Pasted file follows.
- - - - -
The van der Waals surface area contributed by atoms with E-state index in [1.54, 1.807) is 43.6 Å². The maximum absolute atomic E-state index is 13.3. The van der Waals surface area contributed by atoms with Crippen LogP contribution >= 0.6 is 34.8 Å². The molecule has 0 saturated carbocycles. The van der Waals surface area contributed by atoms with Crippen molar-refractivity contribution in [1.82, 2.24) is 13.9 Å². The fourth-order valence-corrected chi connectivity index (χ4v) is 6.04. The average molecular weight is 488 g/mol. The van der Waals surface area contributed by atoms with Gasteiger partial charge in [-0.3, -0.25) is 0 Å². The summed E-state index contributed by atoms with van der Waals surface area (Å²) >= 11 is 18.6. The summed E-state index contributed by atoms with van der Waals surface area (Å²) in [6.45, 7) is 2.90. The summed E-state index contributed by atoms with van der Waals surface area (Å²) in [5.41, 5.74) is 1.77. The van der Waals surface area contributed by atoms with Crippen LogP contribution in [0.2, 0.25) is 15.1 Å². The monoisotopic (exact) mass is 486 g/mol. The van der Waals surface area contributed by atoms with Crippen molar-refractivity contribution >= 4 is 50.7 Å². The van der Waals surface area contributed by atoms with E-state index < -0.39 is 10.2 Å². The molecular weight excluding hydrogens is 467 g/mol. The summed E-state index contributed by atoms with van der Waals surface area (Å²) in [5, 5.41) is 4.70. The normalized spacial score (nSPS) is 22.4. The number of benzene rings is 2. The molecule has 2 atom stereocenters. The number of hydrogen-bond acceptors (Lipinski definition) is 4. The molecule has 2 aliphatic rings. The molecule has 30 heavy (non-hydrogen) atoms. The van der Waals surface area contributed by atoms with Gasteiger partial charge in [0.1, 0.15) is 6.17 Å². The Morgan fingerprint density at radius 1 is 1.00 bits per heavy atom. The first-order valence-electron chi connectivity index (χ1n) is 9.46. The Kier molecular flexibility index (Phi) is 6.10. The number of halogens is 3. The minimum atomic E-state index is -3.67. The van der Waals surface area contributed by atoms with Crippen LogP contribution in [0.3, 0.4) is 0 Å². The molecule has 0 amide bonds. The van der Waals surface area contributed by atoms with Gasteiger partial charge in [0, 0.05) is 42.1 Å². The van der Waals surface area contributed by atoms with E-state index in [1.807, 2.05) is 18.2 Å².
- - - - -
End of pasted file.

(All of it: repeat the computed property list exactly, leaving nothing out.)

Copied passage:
The van der Waals surface area contributed by atoms with E-state index in [1.54, 1.807) is 43.6 Å². The maximum absolute atomic E-state index is 13.3. The van der Waals surface area contributed by atoms with Crippen LogP contribution >= 0.6 is 34.8 Å². The molecule has 0 saturated carbocycles. The van der Waals surface area contributed by atoms with Crippen molar-refractivity contribution in [1.82, 2.24) is 13.9 Å². The fourth-order valence-corrected chi connectivity index (χ4v) is 6.04. The average molecular weight is 488 g/mol. The van der Waals surface area contributed by atoms with Gasteiger partial charge in [-0.3, -0.25) is 0 Å². The summed E-state index contributed by atoms with van der Waals surface area (Å²) >= 11 is 18.6. The summed E-state index contributed by atoms with van der Waals surface area (Å²) in [6.45, 7) is 2.90. The summed E-state index contributed by atoms with van der Waals surface area (Å²) in [5.41, 5.74) is 1.77. The van der Waals surface area contributed by atoms with Crippen LogP contribution in [0.2, 0.25) is 15.1 Å². The monoisotopic (exact) mass is 486 g/mol. The van der Waals surface area contributed by atoms with Crippen molar-refractivity contribution >= 4 is 50.7 Å². The van der Waals surface area contributed by atoms with E-state index < -0.39 is 10.2 Å². The molecular weight excluding hydrogens is 467 g/mol. The summed E-state index contributed by atoms with van der Waals surface area (Å²) in [5, 5.41) is 4.70. The normalized spacial score (nSPS) is 22.4. The number of benzene rings is 2. The molecule has 2 atom stereocenters. The number of hydrogen-bond acceptors (Lipinski definition) is 4. The molecule has 2 aliphatic rings. The molecule has 30 heavy (non-hydrogen) atoms. The van der Waals surface area contributed by atoms with Gasteiger partial charge in [0.1, 0.15) is 6.17 Å². The Morgan fingerprint density at radius 1 is 1.00 bits per heavy atom. The first-order valence-electron chi connectivity index (χ1n) is 9.46. The Kier molecular flexibility index (Phi) is 6.10. The number of halogens is 3. The minimum atomic E-state index is -3.67. The van der Waals surface area contributed by atoms with Crippen LogP contribution in [0.3, 0.4) is 0 Å². The molecule has 0 amide bonds. The van der Waals surface area contributed by atoms with Gasteiger partial charge in [0, 0.05) is 42.1 Å². The van der Waals surface area contributed by atoms with E-state index in [1.807, 2.05) is 18.2 Å².